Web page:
Ohinemuri Regional History Journal 15, June 1971

By Annette Tootell

Days when a man could buy a suit of clothes for £5 or a sailing boat complete with sails for £55 belong to the golden age of reminiscence. The last surviving members of the big family of Crapp children, Mr. Gerald Crapp of Omokoroa, and Mrs. Josephine Carter, now of Levin, are two who enjoy talking about the days when they grew up in a paradise of sun, trees and hospitality at Omokoroa Point, near Tauranga. They are the youngest of eight children born to the Maori war veteran and hero Capt. A.A. Crapp and his wife, the only daughter of the Rev. Joseph Gellibrand, who came to New Zealand from Tasmania in 1877.

Gerald Crapp lives within a stone's throw of the site where his grand-father settled nearly a century ago. A retired Anglican minister, Mr. Gellibrand was also a farmer with a keen eye for good stock, a wide purse and lively imagination. Leaving his wife and daughter in Dunedin, he arrived in Tauranga in the SS Wanaka on February 1, 1877.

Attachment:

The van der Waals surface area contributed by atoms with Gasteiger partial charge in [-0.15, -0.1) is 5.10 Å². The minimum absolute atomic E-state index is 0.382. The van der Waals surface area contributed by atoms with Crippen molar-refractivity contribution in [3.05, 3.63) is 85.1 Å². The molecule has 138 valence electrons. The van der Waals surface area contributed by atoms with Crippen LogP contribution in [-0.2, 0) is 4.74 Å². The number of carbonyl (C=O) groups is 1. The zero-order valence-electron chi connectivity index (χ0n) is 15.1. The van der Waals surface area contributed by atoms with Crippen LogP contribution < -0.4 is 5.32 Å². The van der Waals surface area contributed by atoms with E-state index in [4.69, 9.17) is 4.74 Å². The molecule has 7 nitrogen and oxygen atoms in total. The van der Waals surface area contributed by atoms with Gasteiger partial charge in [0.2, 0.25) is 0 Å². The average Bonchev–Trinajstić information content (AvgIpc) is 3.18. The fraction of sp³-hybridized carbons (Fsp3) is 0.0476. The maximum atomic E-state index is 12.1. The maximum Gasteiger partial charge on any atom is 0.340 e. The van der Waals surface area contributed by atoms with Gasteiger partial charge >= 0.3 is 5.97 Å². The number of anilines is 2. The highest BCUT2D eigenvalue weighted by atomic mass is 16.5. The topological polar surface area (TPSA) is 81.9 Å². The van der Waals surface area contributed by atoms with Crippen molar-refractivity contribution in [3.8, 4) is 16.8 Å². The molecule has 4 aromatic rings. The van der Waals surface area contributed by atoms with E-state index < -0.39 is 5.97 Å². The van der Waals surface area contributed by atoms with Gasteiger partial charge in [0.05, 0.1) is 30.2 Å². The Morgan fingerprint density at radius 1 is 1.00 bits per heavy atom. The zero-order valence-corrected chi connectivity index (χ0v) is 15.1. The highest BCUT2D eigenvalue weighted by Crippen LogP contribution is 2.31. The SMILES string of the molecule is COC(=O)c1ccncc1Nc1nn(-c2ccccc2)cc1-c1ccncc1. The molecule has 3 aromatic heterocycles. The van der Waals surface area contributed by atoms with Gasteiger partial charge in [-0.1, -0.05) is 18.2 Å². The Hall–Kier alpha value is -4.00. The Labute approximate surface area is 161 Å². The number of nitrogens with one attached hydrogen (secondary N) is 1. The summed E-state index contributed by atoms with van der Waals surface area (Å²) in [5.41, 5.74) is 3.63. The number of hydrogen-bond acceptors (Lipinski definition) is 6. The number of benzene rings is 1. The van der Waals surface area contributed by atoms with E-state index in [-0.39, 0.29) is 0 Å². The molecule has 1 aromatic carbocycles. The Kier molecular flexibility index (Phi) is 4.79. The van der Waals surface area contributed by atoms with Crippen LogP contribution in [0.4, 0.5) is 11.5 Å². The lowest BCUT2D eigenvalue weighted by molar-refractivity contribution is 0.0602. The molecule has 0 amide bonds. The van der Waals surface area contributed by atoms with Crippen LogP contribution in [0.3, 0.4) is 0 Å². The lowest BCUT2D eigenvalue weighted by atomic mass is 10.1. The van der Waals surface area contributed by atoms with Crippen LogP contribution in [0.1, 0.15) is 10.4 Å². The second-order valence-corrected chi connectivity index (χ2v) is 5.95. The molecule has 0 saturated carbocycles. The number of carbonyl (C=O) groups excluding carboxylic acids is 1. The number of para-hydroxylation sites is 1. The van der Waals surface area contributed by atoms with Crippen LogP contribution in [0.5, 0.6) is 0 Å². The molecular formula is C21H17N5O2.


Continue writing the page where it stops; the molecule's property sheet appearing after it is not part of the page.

A meeting with Arthur Crapp was the beginning of a close lifetime association between the two men. Advised by the younger man, Mr. Gellibrand bought land on Omokoroa Point soon after his arrival when 202 acres were bought from the Maori owners for £400 following the lifting by the Government of the entail.

Subsequent purchases were made until the whole peninsula was under the one ownership. A fine site right on the point was selected for a homestead, an architect was engaged at a fee of £30 and an immediate start made on the pitsawn kauri house. Timber was floated down from Mercury Bay and the house was completed at a cost of £1,250. It was spacious, having 10 rooms, a 35-by-20-foot hall panelled entirely in kauri and, on three sides, a 10-foot wide verandah.

The cleared land was planted with rye, cocksfoot, red and white clover and crops. An orchard of apple, apricot, cherry, nectarine, peach, quince, guava, lemon, lime and nut trees was established and today crops are still harvested from the massive walnut trees.